One of the great joys of travelling alone is the freedom to go where you please, when you please. Unfortunately, I was going nowhere, stranded by a set of circumstances out of my control and, thanks to a woefully inadequate command of the local lingo, completely at a loss as to why.
I’d been in Jacmel for a few days celebrating Kanaval. Carnival festivities took place each February a week before the rest of the country. A flamboyant parade of colourful floats, larger than life papier mâché characters and enthusiastic dancing, it was a raucous, deafening and utterly captivating event. In short, it was anything but a warm-up for the revelry which took place a week later in the Haitian capital, Port au Prince.
I say I’d been in town. More accurately, I’d been staying just out of town. Prices at that time of year were hiked by the few desperate hoteliers that managed somehow to stay in business. Haiti’s tourism industry is precarious at best, battered by a hideous earthquake in 2010 and several devastating hurricanes. Those extra gourdes would likely mean the difference between staying open until the following year and closing their doors for good. Today was the day the visitors left and those who remained counted their takings to determine their fate.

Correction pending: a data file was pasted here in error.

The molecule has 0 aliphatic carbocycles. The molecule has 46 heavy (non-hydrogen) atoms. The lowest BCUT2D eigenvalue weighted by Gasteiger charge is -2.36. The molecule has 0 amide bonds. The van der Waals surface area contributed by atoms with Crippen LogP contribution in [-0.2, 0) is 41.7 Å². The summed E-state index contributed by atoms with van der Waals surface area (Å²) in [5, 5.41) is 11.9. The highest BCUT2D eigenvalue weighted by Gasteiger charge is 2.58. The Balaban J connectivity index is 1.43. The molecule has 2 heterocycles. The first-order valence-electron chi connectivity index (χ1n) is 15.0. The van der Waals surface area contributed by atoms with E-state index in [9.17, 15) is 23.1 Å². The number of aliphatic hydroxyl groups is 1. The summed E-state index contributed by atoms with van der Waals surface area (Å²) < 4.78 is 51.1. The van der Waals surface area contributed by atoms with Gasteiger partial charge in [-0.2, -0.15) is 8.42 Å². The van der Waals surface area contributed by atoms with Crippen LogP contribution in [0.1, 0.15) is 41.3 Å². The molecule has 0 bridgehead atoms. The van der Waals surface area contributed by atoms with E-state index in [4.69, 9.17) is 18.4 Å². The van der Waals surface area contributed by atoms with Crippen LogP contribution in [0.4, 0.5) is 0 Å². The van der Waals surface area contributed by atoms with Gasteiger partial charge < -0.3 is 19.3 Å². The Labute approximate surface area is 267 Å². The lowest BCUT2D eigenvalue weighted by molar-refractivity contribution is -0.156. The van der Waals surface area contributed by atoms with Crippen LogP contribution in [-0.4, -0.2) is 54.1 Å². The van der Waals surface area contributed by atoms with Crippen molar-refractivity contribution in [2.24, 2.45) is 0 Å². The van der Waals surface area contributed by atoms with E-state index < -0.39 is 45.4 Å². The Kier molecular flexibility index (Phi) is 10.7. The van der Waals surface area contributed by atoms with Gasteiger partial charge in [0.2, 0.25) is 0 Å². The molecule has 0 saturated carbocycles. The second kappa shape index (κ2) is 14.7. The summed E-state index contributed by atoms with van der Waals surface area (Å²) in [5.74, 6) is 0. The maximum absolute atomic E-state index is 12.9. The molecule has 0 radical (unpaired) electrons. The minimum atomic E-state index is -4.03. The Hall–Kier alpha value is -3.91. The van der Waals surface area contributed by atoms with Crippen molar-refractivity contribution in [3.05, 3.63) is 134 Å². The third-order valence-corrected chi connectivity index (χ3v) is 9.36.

But things were not going to plan that morning. A taxi had dropped me off at the petrol station forecourt that served as a bus station, though there was no petrol at the pumps and nothing in the vicinity that you’d call a bus. Instead, a gaggle of decrepit minibuses were parked in an untidy line as their drivers slouched against the concrete fence drawing on cigarettes and lazily passing the time of day. Inside one minibus there were a handful of patient passengers. Assuming that it would leave when full, I approached the driver to ask if he was headed to Port au Prince. To my surprise he replied in the negative. My schoolgirl French wasn’t up to the ensuing conversation but the gist of it, as far as I could work out, was that there were no buses leaving for the Haitian capital at all.
“Pas de bus?” I asked, exaggerating a French accent for effect while pointing at the minibus.
“Pas de transport?” I tried, hanging onto the hope that he’d misunderstood.
That, I understood.